EliRabett said...

FWIW the judge will probably be more direct this time

FancyRat said...

Sadly Eli's quote does not match the PDF at DesmogBlog. Desmog Blog's apparently scanned document has only one typo. It has "knew of should have known of the potential" not "knew of should have known to the potential". (Eli has "to" where PDF has "of"
Similarly the PDF has "if the work on the grant built on any prior work ..." not "if the work on which the grant built on any proior work" as quored by Eli :-(

On the other hand The A.G. seems to think
a) Saying what papers you have previously written is fraud, even though you wrote them
b) building on flawed work by improving it makes the new work flawed/fraudulant.

It's also interesting to see the A.G. using stolen emails as evidence - is this Unlawful Search and Seizure ?

EliRabett said...

Ok, fixed.

TimChase said...

CapitalClimate wrote, "... it would hardly be surprising if it turned out that much of the 'science' originated at 1600 South Eads Street, Suite #712-S, Arlington VA 22202-2907, Tel/Fax 703-920-2744."

Lovely. I have Google phone, and for convenience I have an extension that turns phone numbers into hyperlinks that automatically dial the phone for me.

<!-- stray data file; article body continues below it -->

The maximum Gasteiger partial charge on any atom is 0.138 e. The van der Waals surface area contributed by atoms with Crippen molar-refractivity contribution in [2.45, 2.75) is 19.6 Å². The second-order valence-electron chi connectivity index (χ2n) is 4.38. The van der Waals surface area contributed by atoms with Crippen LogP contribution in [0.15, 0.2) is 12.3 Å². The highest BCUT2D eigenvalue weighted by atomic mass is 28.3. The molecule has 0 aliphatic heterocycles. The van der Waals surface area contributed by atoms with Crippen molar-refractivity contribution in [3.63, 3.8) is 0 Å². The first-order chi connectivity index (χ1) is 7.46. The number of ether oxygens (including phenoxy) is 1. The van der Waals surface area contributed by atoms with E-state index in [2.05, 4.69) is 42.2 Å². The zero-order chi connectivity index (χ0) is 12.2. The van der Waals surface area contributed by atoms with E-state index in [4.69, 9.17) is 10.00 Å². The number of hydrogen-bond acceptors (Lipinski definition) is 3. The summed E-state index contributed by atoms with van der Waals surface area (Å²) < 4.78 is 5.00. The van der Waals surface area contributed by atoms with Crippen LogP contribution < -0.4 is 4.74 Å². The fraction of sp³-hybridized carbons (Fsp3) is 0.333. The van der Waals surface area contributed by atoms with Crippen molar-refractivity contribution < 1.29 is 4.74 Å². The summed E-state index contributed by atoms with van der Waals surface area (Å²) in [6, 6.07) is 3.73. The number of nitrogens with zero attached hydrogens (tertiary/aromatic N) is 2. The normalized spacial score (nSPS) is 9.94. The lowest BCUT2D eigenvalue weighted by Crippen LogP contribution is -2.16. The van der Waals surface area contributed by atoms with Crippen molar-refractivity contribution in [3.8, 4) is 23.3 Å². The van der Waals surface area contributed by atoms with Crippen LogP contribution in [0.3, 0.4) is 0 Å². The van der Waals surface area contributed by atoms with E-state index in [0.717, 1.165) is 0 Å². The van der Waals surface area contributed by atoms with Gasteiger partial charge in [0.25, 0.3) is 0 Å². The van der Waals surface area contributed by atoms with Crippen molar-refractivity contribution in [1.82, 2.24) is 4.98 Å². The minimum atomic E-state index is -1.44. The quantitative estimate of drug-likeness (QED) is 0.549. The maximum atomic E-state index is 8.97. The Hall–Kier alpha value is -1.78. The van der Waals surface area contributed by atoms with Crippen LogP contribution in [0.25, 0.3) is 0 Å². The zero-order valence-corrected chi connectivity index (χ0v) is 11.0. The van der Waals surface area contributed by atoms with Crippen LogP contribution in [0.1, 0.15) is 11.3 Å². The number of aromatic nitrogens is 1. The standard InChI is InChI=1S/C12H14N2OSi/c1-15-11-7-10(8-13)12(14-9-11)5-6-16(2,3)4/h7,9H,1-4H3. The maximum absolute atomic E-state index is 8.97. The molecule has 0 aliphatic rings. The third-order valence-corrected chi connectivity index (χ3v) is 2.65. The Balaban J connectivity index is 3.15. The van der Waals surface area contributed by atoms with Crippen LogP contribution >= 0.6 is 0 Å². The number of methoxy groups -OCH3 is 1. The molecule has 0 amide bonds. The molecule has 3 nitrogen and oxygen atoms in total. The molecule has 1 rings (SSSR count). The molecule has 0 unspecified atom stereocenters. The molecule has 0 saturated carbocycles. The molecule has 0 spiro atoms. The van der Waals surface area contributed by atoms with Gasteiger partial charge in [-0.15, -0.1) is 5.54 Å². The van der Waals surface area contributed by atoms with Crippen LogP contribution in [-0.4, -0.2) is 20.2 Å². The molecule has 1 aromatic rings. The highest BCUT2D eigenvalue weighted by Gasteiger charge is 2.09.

Then you gave a phone number but didn't say whose phone number it was. So I was trying to copy and paste it into the Google search engine to find out and instead nearly dialed him.

Thank you ever so. I would likely have received a visit from the FBI.

TimChase said...

David B. Benson wrotee, "Is he sane?"

Cuccinelli doesn't have to even get the case into court in order to "win." He is playing to the audience that will get him elected governor if he decides to run -- and he has been indicating his intention.

Additionally, we have seen how this works often enough with the mainstream media. Cuccinelli's mere "intent" to take Mann to court is is sufficient to give Morano and the like material to run with, smearing not just Mann but climatology as such.

Then you have a smear campaign just in time for the elections -- something convenient for tea party candidates to milk in the hope of getting elected. And if Cuccinelli can get away with doing this without having to bear some sort of penalty then he has blazed a trail for others like him to follow -- simply by showing whats possible and that it is possible to get away with it. A trail others likely won't follow this season but next.

Or at least that's my take on this.

Brian Schmidt said...

If VA law follows the federal law that I researched 11 years ago, the alleged fraud has to have happened after the enactment date. Just accepting a check is a thin reed, as they say. I suppose Cooch will claim that cashing the check is an implicit reassertion of prior fraud, but I don't think that will fly.

Along with the many other problems with the CID. Fraud requires intent to deceive, and the CID is arguing, partially, that prior research was wrong. Those two aren't the same.